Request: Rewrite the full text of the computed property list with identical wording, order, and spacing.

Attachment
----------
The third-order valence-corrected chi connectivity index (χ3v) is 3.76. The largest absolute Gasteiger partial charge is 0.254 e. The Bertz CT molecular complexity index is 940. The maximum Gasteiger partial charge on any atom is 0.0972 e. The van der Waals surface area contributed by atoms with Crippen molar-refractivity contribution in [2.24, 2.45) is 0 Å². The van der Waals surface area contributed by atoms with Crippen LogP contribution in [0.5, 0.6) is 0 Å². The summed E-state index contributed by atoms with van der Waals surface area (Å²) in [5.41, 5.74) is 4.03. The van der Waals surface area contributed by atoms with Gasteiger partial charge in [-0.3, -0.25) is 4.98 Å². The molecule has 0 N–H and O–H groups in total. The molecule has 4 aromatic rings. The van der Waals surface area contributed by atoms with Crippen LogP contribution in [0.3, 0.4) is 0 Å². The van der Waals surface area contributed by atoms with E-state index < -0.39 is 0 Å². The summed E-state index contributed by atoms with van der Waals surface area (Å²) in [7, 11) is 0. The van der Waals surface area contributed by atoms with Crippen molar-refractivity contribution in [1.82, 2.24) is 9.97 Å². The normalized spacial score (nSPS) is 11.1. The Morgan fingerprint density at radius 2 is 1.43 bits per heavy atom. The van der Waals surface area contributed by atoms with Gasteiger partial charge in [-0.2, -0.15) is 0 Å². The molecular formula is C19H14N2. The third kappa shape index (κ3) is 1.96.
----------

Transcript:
The third-order valence-corrected chi connectivity index (χ3v) is 3.76. The largest absolute Gasteiger partial charge is 0.254 e. The Bertz CT molecular complexity index is 940. The maximum Gasteiger partial charge on any atom is 0.0972 e. The van der Waals surface area contributed by atoms with Crippen molar-refractivity contribution in [2.24, 2.45) is 0 Å². The van der Waals surface area contributed by atoms with Crippen LogP contribution in [0.5, 0.6) is 0 Å². The summed E-state index contributed by atoms with van der Waals surface area (Å²) in [5.41, 5.74) is 4.03. The van der Waals surface area contributed by atoms with Gasteiger partial charge in [-0.3, -0.25) is 4.98 Å². The molecule has 0 N–H and O–H groups in total. The molecule has 4 aromatic rings. The van der Waals surface area contributed by atoms with Crippen LogP contribution in [0.3, 0.4) is 0 Å². The van der Waals surface area contributed by atoms with E-state index < -0.39 is 0 Å². The summed E-state index contributed by atoms with van der Waals surface area (Å²) in [7, 11) is 0. The van der Waals surface area contributed by atoms with Crippen molar-refractivity contribution in [1.82, 2.24) is 9.97 Å². The normalized spacial score (nSPS) is 11.1. The Morgan fingerprint density at radius 2 is 1.43 bits per heavy atom. The van der Waals surface area contributed by atoms with Gasteiger partial charge in [-0.2, -0.15) is 0 Å². The molecular formula is C19H14N2. The third kappa shape index (κ3) is 1.96.